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An Essay on Man
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Summary and Study Guide
Alexander Pope is the author of “An Essay on Man,” published in 1734. Pope was an English poet of the Augustan Age, the literary era in the first half of the 18th century in England (1700-1740s). Neoclassicism, a literary movement in which writers and poets sought inspiration from the works of Virgil, Ovid, and Horace, influenced the poem. Writing in heroic couplets, Pope explores the connection between God, human nature , and society. The poem is philosophical and discusses order, reason, and balance, themes that dominated the era. Pope dedicated the poem to Henry St. John, one of his close friends and a famous Tory politician.
This is Pope’s final long poem. It was intended to be the first part of a book-length poem on his philosophy of the world, but Pope did not live to complete the book. Pope initially published “An Essay on Man” anonymously, as he had a fractious relationship with critics and wanted to see how people would respond to the work if unaware that he had written it. The work was praised highly when it was published, and is still esteemed as one of the most elegant didactic poems ever composed.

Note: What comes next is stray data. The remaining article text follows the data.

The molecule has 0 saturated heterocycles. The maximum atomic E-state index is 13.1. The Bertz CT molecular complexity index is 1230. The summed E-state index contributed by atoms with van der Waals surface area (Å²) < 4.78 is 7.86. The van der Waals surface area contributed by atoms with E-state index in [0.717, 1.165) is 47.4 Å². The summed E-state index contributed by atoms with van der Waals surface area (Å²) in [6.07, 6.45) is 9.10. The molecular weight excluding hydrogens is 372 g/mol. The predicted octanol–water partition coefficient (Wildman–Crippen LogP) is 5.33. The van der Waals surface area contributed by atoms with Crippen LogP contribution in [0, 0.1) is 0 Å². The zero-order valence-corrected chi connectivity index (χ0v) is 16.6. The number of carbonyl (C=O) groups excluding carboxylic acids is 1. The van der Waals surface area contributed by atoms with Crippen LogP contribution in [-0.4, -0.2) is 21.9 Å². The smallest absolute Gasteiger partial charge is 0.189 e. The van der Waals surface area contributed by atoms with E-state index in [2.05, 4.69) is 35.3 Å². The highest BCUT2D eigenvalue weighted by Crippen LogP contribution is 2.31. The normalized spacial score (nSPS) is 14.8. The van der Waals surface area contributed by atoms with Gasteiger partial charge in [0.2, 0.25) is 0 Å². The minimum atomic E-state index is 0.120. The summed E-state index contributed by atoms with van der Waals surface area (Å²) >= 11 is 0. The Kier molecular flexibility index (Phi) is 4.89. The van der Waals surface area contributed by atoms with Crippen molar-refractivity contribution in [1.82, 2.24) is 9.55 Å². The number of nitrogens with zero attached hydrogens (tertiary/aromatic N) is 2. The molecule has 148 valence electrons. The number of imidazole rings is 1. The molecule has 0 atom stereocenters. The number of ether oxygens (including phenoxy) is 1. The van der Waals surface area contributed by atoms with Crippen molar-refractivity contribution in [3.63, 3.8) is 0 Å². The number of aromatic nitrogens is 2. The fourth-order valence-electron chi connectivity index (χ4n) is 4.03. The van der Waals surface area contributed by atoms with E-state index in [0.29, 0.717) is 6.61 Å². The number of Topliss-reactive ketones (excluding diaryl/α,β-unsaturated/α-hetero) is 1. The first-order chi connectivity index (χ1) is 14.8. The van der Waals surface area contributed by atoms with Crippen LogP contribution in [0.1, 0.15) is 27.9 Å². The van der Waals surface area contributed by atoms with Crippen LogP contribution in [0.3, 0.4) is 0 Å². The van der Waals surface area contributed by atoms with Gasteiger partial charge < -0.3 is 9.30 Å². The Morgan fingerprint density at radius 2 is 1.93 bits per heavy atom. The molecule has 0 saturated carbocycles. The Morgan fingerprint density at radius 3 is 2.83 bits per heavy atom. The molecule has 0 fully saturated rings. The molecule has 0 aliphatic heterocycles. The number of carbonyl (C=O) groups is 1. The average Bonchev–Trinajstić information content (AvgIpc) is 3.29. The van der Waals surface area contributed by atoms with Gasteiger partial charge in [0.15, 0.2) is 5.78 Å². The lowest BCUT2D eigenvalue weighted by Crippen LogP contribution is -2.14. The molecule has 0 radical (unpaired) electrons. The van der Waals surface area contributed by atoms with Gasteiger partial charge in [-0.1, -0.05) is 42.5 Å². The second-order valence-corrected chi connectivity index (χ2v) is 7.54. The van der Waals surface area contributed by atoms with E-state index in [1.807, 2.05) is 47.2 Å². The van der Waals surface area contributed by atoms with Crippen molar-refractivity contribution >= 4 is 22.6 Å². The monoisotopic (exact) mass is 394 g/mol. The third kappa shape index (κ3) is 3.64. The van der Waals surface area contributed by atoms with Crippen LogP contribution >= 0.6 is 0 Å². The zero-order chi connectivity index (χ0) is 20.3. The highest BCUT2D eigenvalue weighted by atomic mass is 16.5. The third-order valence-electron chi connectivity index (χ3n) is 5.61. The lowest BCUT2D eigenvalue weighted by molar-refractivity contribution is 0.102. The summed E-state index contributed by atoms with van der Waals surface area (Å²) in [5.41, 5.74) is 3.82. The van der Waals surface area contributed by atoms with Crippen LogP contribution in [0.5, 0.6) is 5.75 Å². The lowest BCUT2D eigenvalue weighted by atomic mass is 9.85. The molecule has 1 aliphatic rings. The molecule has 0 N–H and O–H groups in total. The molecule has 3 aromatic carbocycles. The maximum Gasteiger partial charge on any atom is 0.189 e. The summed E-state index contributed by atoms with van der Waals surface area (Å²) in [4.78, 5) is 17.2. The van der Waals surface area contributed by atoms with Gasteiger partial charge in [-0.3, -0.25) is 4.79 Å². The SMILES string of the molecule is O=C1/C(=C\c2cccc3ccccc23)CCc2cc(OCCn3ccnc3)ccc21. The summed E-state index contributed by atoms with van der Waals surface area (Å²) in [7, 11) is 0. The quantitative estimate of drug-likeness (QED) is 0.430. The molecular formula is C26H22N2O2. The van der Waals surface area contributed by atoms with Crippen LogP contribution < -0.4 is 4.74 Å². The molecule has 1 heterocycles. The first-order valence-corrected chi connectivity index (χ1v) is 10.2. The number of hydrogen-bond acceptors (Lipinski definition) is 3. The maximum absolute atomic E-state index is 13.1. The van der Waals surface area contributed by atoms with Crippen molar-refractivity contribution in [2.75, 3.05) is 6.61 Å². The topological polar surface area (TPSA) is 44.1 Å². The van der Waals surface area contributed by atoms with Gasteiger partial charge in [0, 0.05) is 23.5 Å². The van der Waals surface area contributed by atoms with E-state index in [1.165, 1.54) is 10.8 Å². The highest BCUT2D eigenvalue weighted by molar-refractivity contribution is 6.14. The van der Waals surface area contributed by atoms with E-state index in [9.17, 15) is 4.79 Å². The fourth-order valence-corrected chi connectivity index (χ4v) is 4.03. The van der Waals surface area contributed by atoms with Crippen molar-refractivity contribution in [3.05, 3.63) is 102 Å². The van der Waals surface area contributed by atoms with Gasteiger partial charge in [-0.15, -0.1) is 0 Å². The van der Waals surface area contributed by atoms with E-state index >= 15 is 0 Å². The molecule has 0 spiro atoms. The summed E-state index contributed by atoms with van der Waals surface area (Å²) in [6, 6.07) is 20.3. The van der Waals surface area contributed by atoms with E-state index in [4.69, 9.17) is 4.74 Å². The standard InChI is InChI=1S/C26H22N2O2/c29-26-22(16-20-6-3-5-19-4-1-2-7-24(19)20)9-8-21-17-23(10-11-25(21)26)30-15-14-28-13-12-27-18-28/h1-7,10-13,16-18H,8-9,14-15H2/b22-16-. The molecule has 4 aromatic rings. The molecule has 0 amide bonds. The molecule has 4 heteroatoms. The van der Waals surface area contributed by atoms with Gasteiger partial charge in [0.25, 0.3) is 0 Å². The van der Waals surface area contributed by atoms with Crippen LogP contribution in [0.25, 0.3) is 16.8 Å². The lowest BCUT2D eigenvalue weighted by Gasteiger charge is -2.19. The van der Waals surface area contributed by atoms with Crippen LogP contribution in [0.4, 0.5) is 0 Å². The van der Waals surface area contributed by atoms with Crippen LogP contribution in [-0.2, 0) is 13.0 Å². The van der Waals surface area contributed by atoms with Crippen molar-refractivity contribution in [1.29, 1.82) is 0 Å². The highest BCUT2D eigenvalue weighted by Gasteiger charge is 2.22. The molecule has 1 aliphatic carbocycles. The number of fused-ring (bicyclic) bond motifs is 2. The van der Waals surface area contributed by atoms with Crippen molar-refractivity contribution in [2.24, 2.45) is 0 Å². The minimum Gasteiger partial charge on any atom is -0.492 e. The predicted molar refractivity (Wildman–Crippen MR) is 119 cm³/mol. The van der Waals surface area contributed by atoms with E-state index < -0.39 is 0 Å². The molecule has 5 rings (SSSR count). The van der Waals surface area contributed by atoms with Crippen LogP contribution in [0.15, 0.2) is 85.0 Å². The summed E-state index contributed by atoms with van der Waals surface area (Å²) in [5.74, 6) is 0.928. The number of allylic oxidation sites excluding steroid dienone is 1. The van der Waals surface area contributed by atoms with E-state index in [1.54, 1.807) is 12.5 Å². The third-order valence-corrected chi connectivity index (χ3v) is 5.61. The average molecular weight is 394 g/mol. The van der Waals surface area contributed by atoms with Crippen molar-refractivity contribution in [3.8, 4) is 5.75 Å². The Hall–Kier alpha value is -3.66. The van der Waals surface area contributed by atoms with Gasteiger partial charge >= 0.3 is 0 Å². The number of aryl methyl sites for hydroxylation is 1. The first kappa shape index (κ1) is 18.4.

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Alexander Pope was born in 1688 in London, England. His father was a wealthy merchant, but because he was Catholic and the Church of England was extremely anti-Catholic, his family could not live within ten miles of London, and Pope could not receive a formal education. As a result, Pope grew up near Windsor Forest and was self-taught. At the age of 12, he contracted spinal tuberculosis, which resulted in lifelong debilitating pain. He grew to be four and a half feet tall and was dependent on others.
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Despite these early challenges, Pope’s poetic talent enabled him to attain a higher social status. He began publishing poetry at the age of 16. He translated Homer’s The Iliad and The Odyssey , as well as the works of Shakespeare, and sold the translations for a subscription fee. From the profits of these translations, Pope purchased a grand mansion and large plot of land in Twickenham in 1719. Pope is famous for being the first poet able to support himself entirely on his writing. He valued his friendships, which were with some of the greatest minds of his time, including Jonathan Swift, the famous satirist and author of A Modest Proposal . Pope also had many enemies due to his biting wit and talent for mocking the conventions of his era. For this, he was called “The Wasp of Twickenham.” His Essay on Criticism (1711) expressed his views on criticism and poetry. His mock-epic poem, The Rape of the Lock (1714), was one of his most famous satirical poems. His satire , The Dunciad (1728) lambasted the culture and literature of his day.